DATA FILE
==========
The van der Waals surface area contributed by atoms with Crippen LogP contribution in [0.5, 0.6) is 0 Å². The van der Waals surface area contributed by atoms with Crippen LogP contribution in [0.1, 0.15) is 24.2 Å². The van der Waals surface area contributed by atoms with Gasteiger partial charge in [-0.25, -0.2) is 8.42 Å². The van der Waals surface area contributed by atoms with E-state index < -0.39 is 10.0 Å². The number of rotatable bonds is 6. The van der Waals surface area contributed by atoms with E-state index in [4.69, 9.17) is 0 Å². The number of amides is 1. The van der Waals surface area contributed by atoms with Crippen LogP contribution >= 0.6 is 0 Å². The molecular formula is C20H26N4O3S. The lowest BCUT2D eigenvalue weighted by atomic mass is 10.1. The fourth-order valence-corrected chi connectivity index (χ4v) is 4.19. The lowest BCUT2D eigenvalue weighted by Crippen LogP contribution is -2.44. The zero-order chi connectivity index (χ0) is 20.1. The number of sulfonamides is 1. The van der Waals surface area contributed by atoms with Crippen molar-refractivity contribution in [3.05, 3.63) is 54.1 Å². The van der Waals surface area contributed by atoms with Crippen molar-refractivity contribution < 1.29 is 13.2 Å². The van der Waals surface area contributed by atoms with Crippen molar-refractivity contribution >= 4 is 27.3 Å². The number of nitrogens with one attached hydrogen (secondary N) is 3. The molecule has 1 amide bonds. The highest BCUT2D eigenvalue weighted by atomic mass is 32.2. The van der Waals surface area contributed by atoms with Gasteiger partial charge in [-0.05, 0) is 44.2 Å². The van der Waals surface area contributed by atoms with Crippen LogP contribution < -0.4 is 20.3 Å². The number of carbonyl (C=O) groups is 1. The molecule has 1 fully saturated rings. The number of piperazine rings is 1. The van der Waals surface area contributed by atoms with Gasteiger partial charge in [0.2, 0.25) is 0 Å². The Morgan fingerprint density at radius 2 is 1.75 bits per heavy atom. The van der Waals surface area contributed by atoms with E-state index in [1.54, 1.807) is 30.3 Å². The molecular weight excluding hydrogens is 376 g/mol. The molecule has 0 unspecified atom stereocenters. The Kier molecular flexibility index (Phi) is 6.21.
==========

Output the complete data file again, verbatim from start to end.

The van der Waals surface area contributed by atoms with Crippen LogP contribution in [0.5, 0.6) is 0 Å². The van der Waals surface area contributed by atoms with Crippen LogP contribution in [0.1, 0.15) is 24.2 Å². The van der Waals surface area contributed by atoms with Gasteiger partial charge in [-0.25, -0.2) is 8.42 Å². The van der Waals surface area contributed by atoms with E-state index < -0.39 is 10.0 Å². The number of rotatable bonds is 6. The van der Waals surface area contributed by atoms with E-state index in [4.69, 9.17) is 0 Å². The number of amides is 1. The van der Waals surface area contributed by atoms with Crippen LogP contribution >= 0.6 is 0 Å². The molecular formula is C20H26N4O3S. The lowest BCUT2D eigenvalue weighted by atomic mass is 10.1. The fourth-order valence-corrected chi connectivity index (χ4v) is 4.19. The lowest BCUT2D eigenvalue weighted by Crippen LogP contribution is -2.44. The zero-order chi connectivity index (χ0) is 20.1. The number of sulfonamides is 1. The van der Waals surface area contributed by atoms with Crippen molar-refractivity contribution in [3.05, 3.63) is 54.1 Å². The van der Waals surface area contributed by atoms with Crippen molar-refractivity contribution < 1.29 is 13.2 Å². The van der Waals surface area contributed by atoms with Crippen molar-refractivity contribution >= 4 is 27.3 Å². The number of nitrogens with one attached hydrogen (secondary N) is 3. The molecule has 1 amide bonds. The highest BCUT2D eigenvalue weighted by atomic mass is 32.2. The van der Waals surface area contributed by atoms with Gasteiger partial charge in [-0.05, 0) is 44.2 Å². The van der Waals surface area contributed by atoms with Crippen LogP contribution < -0.4 is 20.3 Å². The number of carbonyl (C=O) groups is 1. The molecule has 1 fully saturated rings. The number of piperazine rings is 1. The van der Waals surface area contributed by atoms with Gasteiger partial charge in [0.2, 0.25) is 0 Å². The Morgan fingerprint density at radius 2 is 1.75 bits per heavy atom. The van der Waals surface area contributed by atoms with E-state index in [1.54, 1.807) is 30.3 Å². The molecular weight excluding hydrogens is 376 g/mol. The molecule has 0 unspecified atom stereocenters. The Kier molecular flexibility index (Phi) is 6.21.